Thunderstorm

This Summer we already had several thunderstorms crossing my city but either it happened at a time when I was in office or I was busy with other, more important things. This was very frustrating to me, because I love hunting lightning strikes, as I already mentioned in a former post.

Yesterday evening a non-forecasted storm came closer to the city. First I saw those huge dark clouds and soon they were also some flashes within them. The thunderstorm was moving very slowly, so I had plenty of time to get my camera and tripod ready. It was late in the evening and quite dark which is good for achieving long exposure times. After choosing an area where I expected to happen most lightning strikes I've set up my camera to continuous shooting. Every now and then a flash appears, but not very often. I immediately reviewed the last taken photo to check if I catched the strike. After about an hour with the storm coming closer slowly the was a bright flash suddenly. Again I checked the just taken photo and was amazed. What a beautiful lightning strike did I catch!

29mm  f/4.5  15sec  ISO100

For those of you who are interested I will explain how I do try to catch lightning strikes. I used my EOS 600D camera and chose the standard zoom kit lens with 18-55mm focal length. Using a lens with standard zoom or wide angle gives you the chance to frame a larger part of the sky. The key in catching flashes is long exposure time. I tend to use some between 10 and 30 seconds. Since flashes occur unexpectedly and last fractions of a second you are not able to release the shutter just in time. That's why I switch my camera to lowest possible ISO value, which is 100. This reduces image noise and enlarges shutter speed. Both is very welcome here. Then I switch the camera to shutter priority mode, which is Tv mode at my Canon. Depending on daylight situation I adjust shutter speed between 10 and 30 seconds. Aperture is calculated automatically. Luckily, in a city there is always enough light to get autofocus working. Even at night. So I adjust the focus with autofocus first and switch to manual focus afterwards. All the following shots are taken with this one focus setting. Furthermore I disable image stabilization which is recommended when the camera is mounted to a tripod. A tripod is essential with those long exposure times. To not miss any second I setup my camera for continuous shooting. By using a remote control with lock feature I can permanently press the release button and thus take photos continuously. With these settings I maximise the chance of catching a lightning strike.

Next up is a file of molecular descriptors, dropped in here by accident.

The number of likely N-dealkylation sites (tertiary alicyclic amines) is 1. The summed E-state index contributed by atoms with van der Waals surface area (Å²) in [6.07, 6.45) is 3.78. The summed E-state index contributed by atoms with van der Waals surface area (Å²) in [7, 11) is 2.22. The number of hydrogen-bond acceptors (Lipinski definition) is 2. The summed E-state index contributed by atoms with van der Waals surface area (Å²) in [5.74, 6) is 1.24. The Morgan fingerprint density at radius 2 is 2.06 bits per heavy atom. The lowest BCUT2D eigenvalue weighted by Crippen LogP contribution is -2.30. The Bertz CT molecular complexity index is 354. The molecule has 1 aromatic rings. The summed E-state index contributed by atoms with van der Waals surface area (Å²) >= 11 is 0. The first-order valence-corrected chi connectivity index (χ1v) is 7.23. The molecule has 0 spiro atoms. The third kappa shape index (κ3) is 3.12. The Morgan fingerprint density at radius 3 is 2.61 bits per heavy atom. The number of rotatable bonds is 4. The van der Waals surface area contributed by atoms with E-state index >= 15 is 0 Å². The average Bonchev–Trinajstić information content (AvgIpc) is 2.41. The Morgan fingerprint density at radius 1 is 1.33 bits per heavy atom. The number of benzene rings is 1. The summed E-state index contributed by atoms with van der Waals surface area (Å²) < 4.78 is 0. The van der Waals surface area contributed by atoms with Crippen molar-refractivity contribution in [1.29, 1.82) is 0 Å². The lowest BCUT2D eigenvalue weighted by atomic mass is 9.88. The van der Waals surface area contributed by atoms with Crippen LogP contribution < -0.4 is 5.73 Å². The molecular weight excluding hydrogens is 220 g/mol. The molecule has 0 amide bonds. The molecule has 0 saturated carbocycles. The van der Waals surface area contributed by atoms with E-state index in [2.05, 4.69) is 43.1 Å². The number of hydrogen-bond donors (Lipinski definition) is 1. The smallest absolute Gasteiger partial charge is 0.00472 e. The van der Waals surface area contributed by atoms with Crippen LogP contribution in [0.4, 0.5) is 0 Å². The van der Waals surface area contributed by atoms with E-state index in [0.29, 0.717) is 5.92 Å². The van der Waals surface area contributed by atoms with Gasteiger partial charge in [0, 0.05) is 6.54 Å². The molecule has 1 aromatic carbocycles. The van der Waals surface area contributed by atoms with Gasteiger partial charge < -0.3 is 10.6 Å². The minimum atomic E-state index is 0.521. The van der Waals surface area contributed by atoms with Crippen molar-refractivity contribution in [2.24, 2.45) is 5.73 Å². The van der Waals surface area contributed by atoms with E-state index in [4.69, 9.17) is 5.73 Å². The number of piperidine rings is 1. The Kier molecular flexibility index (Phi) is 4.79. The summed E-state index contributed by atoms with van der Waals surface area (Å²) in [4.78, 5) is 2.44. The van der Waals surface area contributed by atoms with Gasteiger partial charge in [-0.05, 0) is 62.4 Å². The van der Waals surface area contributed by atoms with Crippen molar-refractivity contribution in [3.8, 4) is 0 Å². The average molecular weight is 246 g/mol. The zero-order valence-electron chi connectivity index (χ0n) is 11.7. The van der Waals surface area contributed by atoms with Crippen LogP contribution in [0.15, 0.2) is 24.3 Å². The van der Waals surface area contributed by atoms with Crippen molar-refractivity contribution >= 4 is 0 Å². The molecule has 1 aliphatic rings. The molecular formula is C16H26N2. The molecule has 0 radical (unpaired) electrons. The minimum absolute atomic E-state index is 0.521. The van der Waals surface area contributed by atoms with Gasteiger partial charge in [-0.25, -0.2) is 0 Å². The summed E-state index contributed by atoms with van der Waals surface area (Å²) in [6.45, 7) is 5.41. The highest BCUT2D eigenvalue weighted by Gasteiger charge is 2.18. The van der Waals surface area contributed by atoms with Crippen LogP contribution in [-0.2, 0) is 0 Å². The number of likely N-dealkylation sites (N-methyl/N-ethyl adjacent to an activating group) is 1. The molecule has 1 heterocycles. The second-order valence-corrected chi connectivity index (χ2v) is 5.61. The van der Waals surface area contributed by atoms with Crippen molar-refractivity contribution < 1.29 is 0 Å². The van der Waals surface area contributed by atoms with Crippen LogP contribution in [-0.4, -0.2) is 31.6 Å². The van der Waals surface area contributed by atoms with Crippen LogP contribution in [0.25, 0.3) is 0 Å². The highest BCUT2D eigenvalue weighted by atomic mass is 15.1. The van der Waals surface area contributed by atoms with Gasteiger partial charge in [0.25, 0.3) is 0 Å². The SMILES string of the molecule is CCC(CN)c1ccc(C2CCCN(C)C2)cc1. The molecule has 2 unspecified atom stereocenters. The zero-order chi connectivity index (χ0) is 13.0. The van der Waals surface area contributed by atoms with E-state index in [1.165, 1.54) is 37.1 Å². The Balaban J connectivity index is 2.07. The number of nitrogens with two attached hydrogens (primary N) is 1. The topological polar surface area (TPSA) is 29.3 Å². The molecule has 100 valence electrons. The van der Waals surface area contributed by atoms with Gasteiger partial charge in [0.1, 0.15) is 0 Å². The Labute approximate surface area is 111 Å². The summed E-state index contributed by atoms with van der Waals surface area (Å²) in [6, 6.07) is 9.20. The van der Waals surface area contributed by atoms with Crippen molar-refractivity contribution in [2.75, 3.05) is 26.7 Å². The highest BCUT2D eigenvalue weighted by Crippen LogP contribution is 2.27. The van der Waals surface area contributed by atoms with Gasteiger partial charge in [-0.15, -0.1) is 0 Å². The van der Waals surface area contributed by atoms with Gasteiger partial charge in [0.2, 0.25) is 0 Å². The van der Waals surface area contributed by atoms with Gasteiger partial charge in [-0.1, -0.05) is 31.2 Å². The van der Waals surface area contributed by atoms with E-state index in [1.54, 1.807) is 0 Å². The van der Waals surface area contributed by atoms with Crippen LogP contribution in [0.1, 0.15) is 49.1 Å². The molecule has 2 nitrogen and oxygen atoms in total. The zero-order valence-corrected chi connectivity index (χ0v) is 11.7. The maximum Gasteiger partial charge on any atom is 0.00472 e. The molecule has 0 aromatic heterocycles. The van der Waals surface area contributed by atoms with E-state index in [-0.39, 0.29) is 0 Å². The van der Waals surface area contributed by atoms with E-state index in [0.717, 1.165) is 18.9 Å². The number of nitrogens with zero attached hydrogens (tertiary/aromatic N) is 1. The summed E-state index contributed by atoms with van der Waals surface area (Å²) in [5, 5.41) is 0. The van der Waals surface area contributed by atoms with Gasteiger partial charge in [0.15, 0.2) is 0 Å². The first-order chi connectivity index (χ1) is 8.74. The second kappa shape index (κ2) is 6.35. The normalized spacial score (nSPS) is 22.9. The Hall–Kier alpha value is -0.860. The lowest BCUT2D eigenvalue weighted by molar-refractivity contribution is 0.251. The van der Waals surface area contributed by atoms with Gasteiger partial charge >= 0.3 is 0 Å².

Catching one flash is one thing. Post-processing the image is another. When using semi-automatic mode during night time you will always get quite bright images with usually a too warm color temperature. Furthermore, aperture is calculated on a night scene, but flashes are very bright, which usually results in overexposed areas. To get a more dramatic result I turn the color temperature to some lower and colder value. This results in a more blue shaded scene. I darken the image to increase the night feeling and reduce overexposure of the lightning. With adjusting the white balance I darken dark areas and brighten bright areas to increase contrast and intensify drama. From the original frame I crop out a frame that brings the lightning strike to best attention. At last, re-sharpening the image gives the final touch. To demonstrate all these post-processing steps, here is the original, un-edited photo of the above shown scene. (The dotted line is a departing airplane.)

29mm  f/4.5  15sec  ISO100

For rounding up today's post I present two more lightning strike from yesterday's thunderstorm. They are by far not as dramatic as the one above, but I also like them very much.

29mm  f/4.5  15sec  ISO100

29mm  f/4.5  15sec  ISO100

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